I do enjoy checking out the infographics much more than reading a long drawn out statistical article Bryce so good job with that. I’m really not surprised at what I saw. Not at all.

  6. Fabulous graphic! I’m sure the numbers are accurate, if anything I feel like they number of hours worked may even be low. (I wonder if the other countries are including the time spent eating lunch in the length of their days.)

    The list of holidays is interesting too….I’ve never worked for a company that took all of those days off. What lucky people (non-governmental employees that is) get to take Columbus Day and Washington’s birthday off. Lucky ducks.

  7. Bryce Christiansen

    I agree Eddie. Infographics are much more enjoyable. Usually the key points can be summarized in a few sentences so it makes sense why not take this research and put it out in a format that is enjoyable to read.

    Much better than digging through a 20 pg report to find the same info.

    Bryce

  8. Bryce Christiansen

    At my last job I had half my vacation unused before I left. I can relate as well. Thankfully, it’s hard to have that excuse any more when the company you work for is called Balanced WorkLife ;)

    I’m glad you liked it. I’ll share more infographics if these appeal to you all. That will be a great feeling when you have the alternate income streams supporting your time off.

    Good luck Grady,

    Bryce

  9. Bryce Christiansen

    I’ve had those jobs where they want you available always, even when it makes no sense. I always hated that.

    I’m still working while at home many times. I can’t help it though. I love talking with everyone here on the blog or on Twitter even on the weekends.

    I think the economy has also had a role in this. When jobs are harder to get and the competition to stay hired is higher than ever, sometimes all we can think of doing to stand out is working more and more hours.

    I really hope we aren’t going to face some major burnouts soon, but hopefully we can find a good balance between work and life.

    Bryce

  10. Bryce Christiansen

    Hi Tisa,

    It’s always good to meet a new face. Are you thinking of adding a blog to your site? I’d love to visit and comment.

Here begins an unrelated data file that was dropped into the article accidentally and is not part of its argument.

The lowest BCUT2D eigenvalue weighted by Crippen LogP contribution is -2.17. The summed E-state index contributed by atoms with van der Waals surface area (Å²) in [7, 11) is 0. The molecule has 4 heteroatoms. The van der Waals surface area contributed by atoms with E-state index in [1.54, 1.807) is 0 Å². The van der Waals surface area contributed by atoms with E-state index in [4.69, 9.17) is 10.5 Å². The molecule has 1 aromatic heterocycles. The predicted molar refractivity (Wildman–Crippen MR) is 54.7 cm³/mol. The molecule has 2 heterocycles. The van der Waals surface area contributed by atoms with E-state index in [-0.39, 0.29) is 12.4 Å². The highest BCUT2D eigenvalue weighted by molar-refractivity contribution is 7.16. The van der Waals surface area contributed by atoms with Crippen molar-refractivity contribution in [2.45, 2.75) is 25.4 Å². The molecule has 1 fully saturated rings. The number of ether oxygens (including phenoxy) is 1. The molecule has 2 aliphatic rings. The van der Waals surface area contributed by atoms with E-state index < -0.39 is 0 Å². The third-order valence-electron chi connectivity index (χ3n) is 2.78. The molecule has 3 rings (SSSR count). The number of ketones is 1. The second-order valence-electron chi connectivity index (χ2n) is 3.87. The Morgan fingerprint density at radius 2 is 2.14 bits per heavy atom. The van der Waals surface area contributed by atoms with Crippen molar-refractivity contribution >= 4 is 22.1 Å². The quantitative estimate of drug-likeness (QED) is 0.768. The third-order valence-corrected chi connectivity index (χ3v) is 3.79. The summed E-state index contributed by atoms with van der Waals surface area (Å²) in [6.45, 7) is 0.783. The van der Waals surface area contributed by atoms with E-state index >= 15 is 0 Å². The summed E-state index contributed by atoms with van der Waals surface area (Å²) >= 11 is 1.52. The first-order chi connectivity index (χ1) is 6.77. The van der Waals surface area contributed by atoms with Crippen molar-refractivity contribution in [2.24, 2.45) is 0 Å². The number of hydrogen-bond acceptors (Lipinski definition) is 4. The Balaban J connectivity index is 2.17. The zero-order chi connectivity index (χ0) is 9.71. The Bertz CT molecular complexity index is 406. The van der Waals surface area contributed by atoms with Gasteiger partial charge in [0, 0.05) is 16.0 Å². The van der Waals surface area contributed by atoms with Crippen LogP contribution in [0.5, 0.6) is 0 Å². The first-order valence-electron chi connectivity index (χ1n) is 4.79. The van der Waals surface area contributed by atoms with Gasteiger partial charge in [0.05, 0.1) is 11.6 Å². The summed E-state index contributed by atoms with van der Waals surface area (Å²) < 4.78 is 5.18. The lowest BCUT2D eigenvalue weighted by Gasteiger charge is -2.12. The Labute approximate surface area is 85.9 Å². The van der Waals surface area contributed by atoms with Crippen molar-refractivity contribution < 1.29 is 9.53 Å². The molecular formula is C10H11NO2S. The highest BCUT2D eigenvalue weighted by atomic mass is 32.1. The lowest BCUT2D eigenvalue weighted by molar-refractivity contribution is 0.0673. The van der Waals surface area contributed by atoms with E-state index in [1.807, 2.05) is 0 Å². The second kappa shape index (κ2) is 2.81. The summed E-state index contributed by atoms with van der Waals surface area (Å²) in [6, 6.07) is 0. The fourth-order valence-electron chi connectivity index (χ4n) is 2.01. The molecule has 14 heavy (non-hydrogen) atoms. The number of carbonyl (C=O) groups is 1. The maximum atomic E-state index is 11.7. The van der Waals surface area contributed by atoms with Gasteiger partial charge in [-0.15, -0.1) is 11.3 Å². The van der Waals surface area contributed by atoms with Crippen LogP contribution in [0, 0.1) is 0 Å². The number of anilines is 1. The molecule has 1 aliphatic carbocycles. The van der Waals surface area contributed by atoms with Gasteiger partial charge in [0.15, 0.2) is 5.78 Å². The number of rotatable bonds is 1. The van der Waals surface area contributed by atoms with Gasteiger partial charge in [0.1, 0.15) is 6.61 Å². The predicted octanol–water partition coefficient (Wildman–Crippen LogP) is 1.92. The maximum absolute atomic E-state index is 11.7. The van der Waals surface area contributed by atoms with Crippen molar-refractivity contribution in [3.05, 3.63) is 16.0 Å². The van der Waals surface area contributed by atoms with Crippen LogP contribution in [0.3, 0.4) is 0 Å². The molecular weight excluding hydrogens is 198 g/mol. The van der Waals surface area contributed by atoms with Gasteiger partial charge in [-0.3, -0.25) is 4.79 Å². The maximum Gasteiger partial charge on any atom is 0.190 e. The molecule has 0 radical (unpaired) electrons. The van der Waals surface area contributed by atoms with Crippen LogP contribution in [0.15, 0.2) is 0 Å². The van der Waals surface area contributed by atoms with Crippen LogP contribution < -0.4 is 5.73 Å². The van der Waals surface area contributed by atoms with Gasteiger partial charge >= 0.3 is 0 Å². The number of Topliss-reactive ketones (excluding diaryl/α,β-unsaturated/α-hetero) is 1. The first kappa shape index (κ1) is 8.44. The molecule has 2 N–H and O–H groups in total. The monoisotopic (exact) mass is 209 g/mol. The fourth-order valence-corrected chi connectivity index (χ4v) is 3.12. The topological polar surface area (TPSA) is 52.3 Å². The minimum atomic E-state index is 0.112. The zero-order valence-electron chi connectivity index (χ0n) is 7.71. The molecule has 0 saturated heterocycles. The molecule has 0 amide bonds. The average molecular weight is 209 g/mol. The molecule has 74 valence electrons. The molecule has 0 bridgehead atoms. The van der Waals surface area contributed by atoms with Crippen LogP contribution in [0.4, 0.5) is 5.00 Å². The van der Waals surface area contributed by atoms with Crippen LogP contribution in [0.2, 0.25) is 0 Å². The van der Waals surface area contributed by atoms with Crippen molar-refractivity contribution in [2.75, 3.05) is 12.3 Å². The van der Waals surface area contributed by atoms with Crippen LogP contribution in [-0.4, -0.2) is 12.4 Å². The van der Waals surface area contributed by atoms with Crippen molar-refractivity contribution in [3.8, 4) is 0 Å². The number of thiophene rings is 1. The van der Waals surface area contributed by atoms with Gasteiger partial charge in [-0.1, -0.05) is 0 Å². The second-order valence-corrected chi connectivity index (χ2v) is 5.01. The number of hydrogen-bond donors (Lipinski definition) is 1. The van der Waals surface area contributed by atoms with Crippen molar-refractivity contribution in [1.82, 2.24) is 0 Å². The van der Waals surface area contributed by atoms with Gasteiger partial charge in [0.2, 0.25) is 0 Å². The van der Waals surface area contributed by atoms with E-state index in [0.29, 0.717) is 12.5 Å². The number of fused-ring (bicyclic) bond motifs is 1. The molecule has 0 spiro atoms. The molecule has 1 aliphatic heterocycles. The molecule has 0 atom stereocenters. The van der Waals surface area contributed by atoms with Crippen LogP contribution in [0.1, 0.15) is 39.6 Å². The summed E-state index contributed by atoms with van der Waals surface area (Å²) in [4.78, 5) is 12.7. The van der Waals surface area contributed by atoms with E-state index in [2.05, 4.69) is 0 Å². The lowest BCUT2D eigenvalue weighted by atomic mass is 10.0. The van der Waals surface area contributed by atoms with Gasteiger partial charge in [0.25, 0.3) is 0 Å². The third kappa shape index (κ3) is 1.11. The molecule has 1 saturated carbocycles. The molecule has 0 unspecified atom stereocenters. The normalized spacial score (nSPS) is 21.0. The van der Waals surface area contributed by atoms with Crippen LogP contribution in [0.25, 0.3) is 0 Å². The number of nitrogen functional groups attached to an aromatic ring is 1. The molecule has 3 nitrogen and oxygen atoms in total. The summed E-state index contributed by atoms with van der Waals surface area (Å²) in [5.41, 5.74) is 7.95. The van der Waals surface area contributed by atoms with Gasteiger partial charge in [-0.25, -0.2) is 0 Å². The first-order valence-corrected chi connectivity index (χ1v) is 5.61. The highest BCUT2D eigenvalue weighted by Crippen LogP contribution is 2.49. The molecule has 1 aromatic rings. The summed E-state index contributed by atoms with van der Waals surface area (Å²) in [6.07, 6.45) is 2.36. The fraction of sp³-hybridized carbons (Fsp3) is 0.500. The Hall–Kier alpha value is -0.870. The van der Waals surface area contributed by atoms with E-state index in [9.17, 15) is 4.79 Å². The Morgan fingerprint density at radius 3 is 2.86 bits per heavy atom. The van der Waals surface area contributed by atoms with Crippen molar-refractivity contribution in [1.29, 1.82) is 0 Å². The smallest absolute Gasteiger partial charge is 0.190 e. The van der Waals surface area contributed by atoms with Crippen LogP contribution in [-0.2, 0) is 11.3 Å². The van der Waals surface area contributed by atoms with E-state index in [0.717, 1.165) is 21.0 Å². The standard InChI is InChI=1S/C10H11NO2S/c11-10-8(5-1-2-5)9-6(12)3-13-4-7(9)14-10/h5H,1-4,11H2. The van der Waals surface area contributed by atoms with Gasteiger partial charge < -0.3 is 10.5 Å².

Teachers make excellent bloggers and commenters. Hope all works out for you. Sounds like you have a good mind on work life balance.

    Bryce

  11. Bryce Christiansen

    Adrienne, you leave the best comments.

    It sounds like you are well experienced in hard work. My mom is a speech therapist for several schools in the city, and it breaks my heart to see her work 7 days a week now in order to keep up with the demands of her job with all the budget cuts schools have had to make.

    I’m sure she isn’t the only one working that hard either.

    I’m glad you enjoyed the infographic. I prefer visual learning when it comes to statistics like this as well.

    If I am offered any others in the future I will be sure to share them.

    Thanks,

    Bryce

  12. Bryce Christiansen

    Seriously! The only time I got those holidays off were when I worked for a bank. I was in college and had plenty of jealous friends at the time.

    Thanks for stopping by Kathy, I’m a huge fan of your site. You are so insightful and always share something in a way I’ve never seen before.

    Keep up the good work.

    Bryce

  13. Ah that’s so nice of you to say Bryce. I do my best! :-)

    I had jobs where I was doing a good bit of the work and I should have probably stayed over but my attitude started to get worse I would say about the last five years I was in the workforce. I felt if you didn’t think that what I did was worth paying me more because I was doing the work of more than one person, I’m not staying late to finish it. If I couldn’t get it done within the hours I was there then obviously you need to hire someone else. I know that’s not the best attitude to have and it probably wouldn’t fly now but Bryce, I worked with some very lazy people so I stood my ground. I’m sorry your Mom is having to deal with that. It’s sad that’s what it’s come to just to keep your job.

    I do learn visually a lot better as well. Or I enjoy learning through visual methods more. I can understand them better.

    Thanks again…

  14. Hi Bryce, Love the graphic. I do believe American spend to much time working. I think we have actually backed ourselves into a corner. We want to many material things, rather than enjoy what we have, like the people we love.